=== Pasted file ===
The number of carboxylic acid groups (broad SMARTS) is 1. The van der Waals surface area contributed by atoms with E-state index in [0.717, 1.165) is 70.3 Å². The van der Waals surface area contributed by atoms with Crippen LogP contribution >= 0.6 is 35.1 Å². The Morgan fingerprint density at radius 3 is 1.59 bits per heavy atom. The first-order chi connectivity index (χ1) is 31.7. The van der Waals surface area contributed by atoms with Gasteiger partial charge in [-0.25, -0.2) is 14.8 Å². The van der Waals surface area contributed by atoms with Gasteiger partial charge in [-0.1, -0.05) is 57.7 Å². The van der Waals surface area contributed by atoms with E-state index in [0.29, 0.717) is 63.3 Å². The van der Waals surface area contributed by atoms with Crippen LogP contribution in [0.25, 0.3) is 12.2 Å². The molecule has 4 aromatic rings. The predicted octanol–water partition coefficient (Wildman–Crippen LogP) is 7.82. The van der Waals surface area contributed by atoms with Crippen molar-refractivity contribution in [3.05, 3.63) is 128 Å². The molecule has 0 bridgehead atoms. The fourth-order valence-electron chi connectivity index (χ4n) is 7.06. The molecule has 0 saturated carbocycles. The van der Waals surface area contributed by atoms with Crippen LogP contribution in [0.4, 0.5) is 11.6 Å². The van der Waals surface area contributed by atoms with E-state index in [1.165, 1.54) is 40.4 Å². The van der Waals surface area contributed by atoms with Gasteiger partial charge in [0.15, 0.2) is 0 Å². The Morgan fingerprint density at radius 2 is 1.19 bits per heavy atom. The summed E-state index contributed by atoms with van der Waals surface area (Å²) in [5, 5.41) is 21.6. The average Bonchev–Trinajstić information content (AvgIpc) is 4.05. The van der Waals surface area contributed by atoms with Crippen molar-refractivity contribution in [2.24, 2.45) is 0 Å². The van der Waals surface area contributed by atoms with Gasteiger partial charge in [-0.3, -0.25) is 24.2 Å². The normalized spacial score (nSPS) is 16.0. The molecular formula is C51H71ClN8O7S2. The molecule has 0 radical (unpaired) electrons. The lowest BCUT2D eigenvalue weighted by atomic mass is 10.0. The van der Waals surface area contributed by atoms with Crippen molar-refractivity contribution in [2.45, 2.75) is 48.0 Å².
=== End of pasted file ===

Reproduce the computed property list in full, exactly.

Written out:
The number of carboxylic acid groups (broad SMARTS) is 1. The van der Waals surface area contributed by atoms with E-state index in [0.717, 1.165) is 70.3 Å². The van der Waals surface area contributed by atoms with Crippen LogP contribution >= 0.6 is 35.1 Å². The Morgan fingerprint density at radius 3 is 1.59 bits per heavy atom. The first-order chi connectivity index (χ1) is 31.7. The van der Waals surface area contributed by atoms with Gasteiger partial charge in [-0.25, -0.2) is 14.8 Å². The van der Waals surface area contributed by atoms with Gasteiger partial charge in [-0.1, -0.05) is 57.7 Å². The van der Waals surface area contributed by atoms with E-state index in [0.29, 0.717) is 63.3 Å². The van der Waals surface area contributed by atoms with Crippen LogP contribution in [0.25, 0.3) is 12.2 Å². The molecule has 4 aromatic rings. The predicted octanol–water partition coefficient (Wildman–Crippen LogP) is 7.82. The van der Waals surface area contributed by atoms with Crippen molar-refractivity contribution in [3.05, 3.63) is 128 Å². The molecule has 0 bridgehead atoms. The fourth-order valence-electron chi connectivity index (χ4n) is 7.06. The molecule has 0 saturated carbocycles. The van der Waals surface area contributed by atoms with Crippen LogP contribution in [0.4, 0.5) is 11.6 Å². The van der Waals surface area contributed by atoms with E-state index in [1.165, 1.54) is 40.4 Å². The van der Waals surface area contributed by atoms with Gasteiger partial charge in [0.15, 0.2) is 0 Å². The Morgan fingerprint density at radius 2 is 1.19 bits per heavy atom. The summed E-state index contributed by atoms with van der Waals surface area (Å²) in [5, 5.41) is 21.6. The average Bonchev–Trinajstić information content (AvgIpc) is 4.05. The van der Waals surface area contributed by atoms with Crippen molar-refractivity contribution in [2.24, 2.45) is 0 Å². The van der Waals surface area contributed by atoms with Gasteiger partial charge in [-0.3, -0.25) is 24.2 Å². The normalized spacial score (nSPS) is 16.0. The molecular formula is C51H71ClN8O7S2. The molecule has 0 radical (unpaired) electrons. The lowest BCUT2D eigenvalue weighted by atomic mass is 10.0. The van der Waals surface area contributed by atoms with Crippen molar-refractivity contribution in [2.45, 2.75) is 48.0 Å².